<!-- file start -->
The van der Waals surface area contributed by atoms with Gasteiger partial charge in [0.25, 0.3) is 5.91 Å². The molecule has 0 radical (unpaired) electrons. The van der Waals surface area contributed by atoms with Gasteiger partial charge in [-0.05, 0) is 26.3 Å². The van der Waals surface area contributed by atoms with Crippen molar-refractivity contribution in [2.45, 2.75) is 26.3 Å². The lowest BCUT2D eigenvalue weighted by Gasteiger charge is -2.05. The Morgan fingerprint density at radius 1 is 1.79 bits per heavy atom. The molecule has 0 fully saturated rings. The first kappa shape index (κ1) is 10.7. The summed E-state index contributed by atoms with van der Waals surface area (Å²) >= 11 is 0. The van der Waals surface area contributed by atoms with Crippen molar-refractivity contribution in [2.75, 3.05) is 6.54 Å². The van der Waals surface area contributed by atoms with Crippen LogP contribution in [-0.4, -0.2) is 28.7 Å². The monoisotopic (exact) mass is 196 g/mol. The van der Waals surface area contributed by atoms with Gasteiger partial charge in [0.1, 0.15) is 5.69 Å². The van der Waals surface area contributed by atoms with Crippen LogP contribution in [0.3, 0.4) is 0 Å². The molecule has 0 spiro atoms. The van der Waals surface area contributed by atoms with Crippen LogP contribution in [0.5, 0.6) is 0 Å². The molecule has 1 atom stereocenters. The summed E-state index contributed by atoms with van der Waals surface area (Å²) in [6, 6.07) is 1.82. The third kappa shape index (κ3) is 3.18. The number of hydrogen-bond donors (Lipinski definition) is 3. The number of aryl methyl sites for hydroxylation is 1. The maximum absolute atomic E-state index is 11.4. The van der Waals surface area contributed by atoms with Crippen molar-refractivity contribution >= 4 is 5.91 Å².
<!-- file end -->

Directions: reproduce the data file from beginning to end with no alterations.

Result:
The van der Waals surface area contributed by atoms with Gasteiger partial charge in [0.25, 0.3) is 5.91 Å². The molecule has 0 radical (unpaired) electrons. The van der Waals surface area contributed by atoms with Gasteiger partial charge in [-0.05, 0) is 26.3 Å². The van der Waals surface area contributed by atoms with Crippen molar-refractivity contribution in [2.45, 2.75) is 26.3 Å². The lowest BCUT2D eigenvalue weighted by Gasteiger charge is -2.05. The Morgan fingerprint density at radius 1 is 1.79 bits per heavy atom. The molecule has 0 fully saturated rings. The first kappa shape index (κ1) is 10.7. The summed E-state index contributed by atoms with van der Waals surface area (Å²) >= 11 is 0. The van der Waals surface area contributed by atoms with Crippen molar-refractivity contribution in [2.75, 3.05) is 6.54 Å². The van der Waals surface area contributed by atoms with Crippen LogP contribution in [-0.4, -0.2) is 28.7 Å². The monoisotopic (exact) mass is 196 g/mol. The van der Waals surface area contributed by atoms with Gasteiger partial charge in [0.1, 0.15) is 5.69 Å². The van der Waals surface area contributed by atoms with Crippen LogP contribution in [0.3, 0.4) is 0 Å². The molecule has 0 spiro atoms. The van der Waals surface area contributed by atoms with Crippen LogP contribution in [0.5, 0.6) is 0 Å². The molecule has 1 atom stereocenters. The summed E-state index contributed by atoms with van der Waals surface area (Å²) in [6, 6.07) is 1.82. The third kappa shape index (κ3) is 3.18. The number of hydrogen-bond donors (Lipinski definition) is 3. The number of aryl methyl sites for hydroxylation is 1. The maximum absolute atomic E-state index is 11.4. The van der Waals surface area contributed by atoms with Crippen molar-refractivity contribution >= 4 is 5.91 Å².